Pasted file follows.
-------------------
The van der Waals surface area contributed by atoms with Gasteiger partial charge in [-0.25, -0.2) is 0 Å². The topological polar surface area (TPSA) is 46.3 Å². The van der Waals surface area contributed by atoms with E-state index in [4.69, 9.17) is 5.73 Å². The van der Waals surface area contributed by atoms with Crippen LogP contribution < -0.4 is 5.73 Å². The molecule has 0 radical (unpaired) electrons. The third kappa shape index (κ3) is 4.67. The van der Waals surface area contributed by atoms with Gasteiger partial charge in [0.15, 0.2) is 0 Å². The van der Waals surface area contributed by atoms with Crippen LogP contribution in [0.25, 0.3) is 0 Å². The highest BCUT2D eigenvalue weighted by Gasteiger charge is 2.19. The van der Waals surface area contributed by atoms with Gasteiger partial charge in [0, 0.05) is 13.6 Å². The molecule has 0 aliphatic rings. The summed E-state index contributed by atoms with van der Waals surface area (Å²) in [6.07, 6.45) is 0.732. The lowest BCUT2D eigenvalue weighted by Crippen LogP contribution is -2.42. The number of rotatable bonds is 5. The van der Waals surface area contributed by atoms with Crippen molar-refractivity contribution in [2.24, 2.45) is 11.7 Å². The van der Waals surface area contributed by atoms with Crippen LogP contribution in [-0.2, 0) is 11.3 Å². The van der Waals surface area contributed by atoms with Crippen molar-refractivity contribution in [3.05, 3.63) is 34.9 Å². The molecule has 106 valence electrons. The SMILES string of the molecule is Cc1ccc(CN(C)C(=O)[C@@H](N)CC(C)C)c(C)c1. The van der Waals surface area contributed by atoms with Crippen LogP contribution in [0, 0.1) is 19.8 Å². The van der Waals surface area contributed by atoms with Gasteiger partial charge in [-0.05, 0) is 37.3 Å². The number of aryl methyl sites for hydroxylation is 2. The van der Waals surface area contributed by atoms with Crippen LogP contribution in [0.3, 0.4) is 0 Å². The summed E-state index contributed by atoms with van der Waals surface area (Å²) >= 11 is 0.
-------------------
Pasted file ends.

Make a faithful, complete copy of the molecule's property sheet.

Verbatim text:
The van der Waals surface area contributed by atoms with Gasteiger partial charge in [-0.25, -0.2) is 0 Å². The topological polar surface area (TPSA) is 46.3 Å². The van der Waals surface area contributed by atoms with E-state index in [4.69, 9.17) is 5.73 Å². The van der Waals surface area contributed by atoms with Crippen LogP contribution < -0.4 is 5.73 Å². The molecule has 0 radical (unpaired) electrons. The third kappa shape index (κ3) is 4.67. The van der Waals surface area contributed by atoms with Gasteiger partial charge in [0.15, 0.2) is 0 Å². The van der Waals surface area contributed by atoms with Crippen LogP contribution in [0.25, 0.3) is 0 Å². The highest BCUT2D eigenvalue weighted by Gasteiger charge is 2.19. The van der Waals surface area contributed by atoms with Gasteiger partial charge in [0, 0.05) is 13.6 Å². The molecule has 0 aliphatic rings. The summed E-state index contributed by atoms with van der Waals surface area (Å²) in [6.07, 6.45) is 0.732. The lowest BCUT2D eigenvalue weighted by Crippen LogP contribution is -2.42. The number of rotatable bonds is 5. The van der Waals surface area contributed by atoms with Crippen molar-refractivity contribution in [2.24, 2.45) is 11.7 Å². The van der Waals surface area contributed by atoms with Crippen LogP contribution in [-0.2, 0) is 11.3 Å². The van der Waals surface area contributed by atoms with Crippen molar-refractivity contribution in [3.05, 3.63) is 34.9 Å². The molecule has 106 valence electrons. The SMILES string of the molecule is Cc1ccc(CN(C)C(=O)[C@@H](N)CC(C)C)c(C)c1. The van der Waals surface area contributed by atoms with Crippen LogP contribution in [0, 0.1) is 19.8 Å². The van der Waals surface area contributed by atoms with Gasteiger partial charge in [-0.05, 0) is 37.3 Å². The number of aryl methyl sites for hydroxylation is 2. The van der Waals surface area contributed by atoms with Crippen LogP contribution in [0.3, 0.4) is 0 Å². The summed E-state index contributed by atoms with van der Waals surface area (Å²) >= 11 is 0.